Educational Leadership as Critical Practice
The aim of this entry is to introduce the turn to practice in the social sciences that has occurred in recent years and examine how and why this turn has been taken up by scholars in the field of educational leadership. This entry outlines major trends in emergent scholarship which adopt a “critical” approach to educational leadership as a form of practice, that is, one which embraces an explicitly political, humanistic, and transformative agenda in its theorization of practice. It examines the different approaches to theorizing educational leadership as practice drawing on recent developments in practice theory and philosophy that have emerged in the field as a result of this turn, including practice scholars such as Pierre Bourdieu, Michel Foucault, and Theodore Schatzki. This entry summarizes the key contributions that a critical practice approach has made to the field and concludes with possible future directions for this trajectory.
Turn to Practice
In the past two decades, there has been a turn to practice in the social sciences as an alternative way of understanding the social world. This “practice turn” (Schatzki 2001) has renewed interest in what might appear at first glance to be ubiquitous and often overlooked, taken-for-granted phenomena underlying human life and social interaction – the everyday practices of human beings. One of the major reasons for this resurgence of interest in practice are attempts by social scientists and philosophers to move fields of research beyond the dualisms that still characterize much Western thinking, for instance, mind/body, theory/practice, objectivity/subjectivity, logic/emotion, individual/society, and masculine/feminine. The thinking underlying this practice in turn rejects notions of external social structures and systems framing social interaction and derives from a range of fields, most particularly the field of philosophy and thinkers such as Martin Heidegger and Ludwig Wittgenstein.
Practice theorists are drawn from a wide range of disciplines and constitute a broad array of understandings and conceptualizations of what they mean by practice. However, practice approaches to the social world are characterized by some central and shared understandings. A key feature of practice accounts is that they accord primacy to the everyday practices in which humans engage as a fundamental part of daily lives. They view the social world as made up of practices and utilize practices as their fundamental unit of analysis. This is in contrast to analyses which afford primacy to individuals’ accounts of the social world – that is, social phenomena are constructed by the thinking and conceptualizing of the sovereign individual.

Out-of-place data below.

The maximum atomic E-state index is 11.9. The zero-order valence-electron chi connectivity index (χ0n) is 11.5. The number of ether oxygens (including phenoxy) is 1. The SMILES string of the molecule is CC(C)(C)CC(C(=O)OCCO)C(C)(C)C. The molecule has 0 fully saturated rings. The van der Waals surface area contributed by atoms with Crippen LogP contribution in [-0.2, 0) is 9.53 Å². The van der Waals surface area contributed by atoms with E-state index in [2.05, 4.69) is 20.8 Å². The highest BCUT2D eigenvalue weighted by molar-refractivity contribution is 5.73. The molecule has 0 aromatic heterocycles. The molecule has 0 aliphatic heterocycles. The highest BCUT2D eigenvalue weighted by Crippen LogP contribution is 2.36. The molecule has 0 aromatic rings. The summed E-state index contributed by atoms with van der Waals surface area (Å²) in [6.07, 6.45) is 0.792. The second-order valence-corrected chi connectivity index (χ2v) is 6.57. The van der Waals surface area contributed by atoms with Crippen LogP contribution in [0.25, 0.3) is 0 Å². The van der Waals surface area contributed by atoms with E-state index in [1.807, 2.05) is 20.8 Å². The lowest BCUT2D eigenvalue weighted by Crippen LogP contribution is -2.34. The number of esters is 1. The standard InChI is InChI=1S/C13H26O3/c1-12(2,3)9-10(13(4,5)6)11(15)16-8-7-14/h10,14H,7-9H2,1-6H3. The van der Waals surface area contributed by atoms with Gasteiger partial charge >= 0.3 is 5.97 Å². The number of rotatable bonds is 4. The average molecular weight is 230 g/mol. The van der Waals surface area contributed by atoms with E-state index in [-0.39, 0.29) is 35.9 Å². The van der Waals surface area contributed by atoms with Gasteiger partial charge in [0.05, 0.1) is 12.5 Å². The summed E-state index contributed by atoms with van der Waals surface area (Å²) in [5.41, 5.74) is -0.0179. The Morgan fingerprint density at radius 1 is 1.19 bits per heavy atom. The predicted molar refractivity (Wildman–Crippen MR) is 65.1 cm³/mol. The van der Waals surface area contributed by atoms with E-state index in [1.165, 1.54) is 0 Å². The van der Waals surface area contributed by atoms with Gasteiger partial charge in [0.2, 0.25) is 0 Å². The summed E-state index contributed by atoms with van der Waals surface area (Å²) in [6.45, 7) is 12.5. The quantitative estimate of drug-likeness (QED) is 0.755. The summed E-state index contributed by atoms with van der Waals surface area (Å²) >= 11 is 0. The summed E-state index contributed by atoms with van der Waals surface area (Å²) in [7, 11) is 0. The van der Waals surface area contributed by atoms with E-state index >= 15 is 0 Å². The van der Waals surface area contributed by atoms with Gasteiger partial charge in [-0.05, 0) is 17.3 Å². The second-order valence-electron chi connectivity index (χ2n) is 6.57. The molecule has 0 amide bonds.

These practice accounts are in contrast to analyses which view the social world as composed of social structures and systems – which shape power relations between human beings. Moreover, practice approaches reject the rationalism – the commitment to a form of technical reasoning – that underpins modernity, as encapsulated in the Cartesian binary of the mind/body. As feminists have noted, such dualisms and forms of reasoning privilege particular forms of knowledge and ways of understanding the world. For instance, dominant discourses of leadership and management as rational, orderly, and linear processes reify forms of knowledge that are traditionally associated with constructions of (white) masculinity. This privileging locates critical and practice-based theorizing of leadership, which examines leadership as embodied, gendered, classed, racialized practices, composed of nonpropositional knowledge and tacit understandings – as “other” to these dominant paradigms.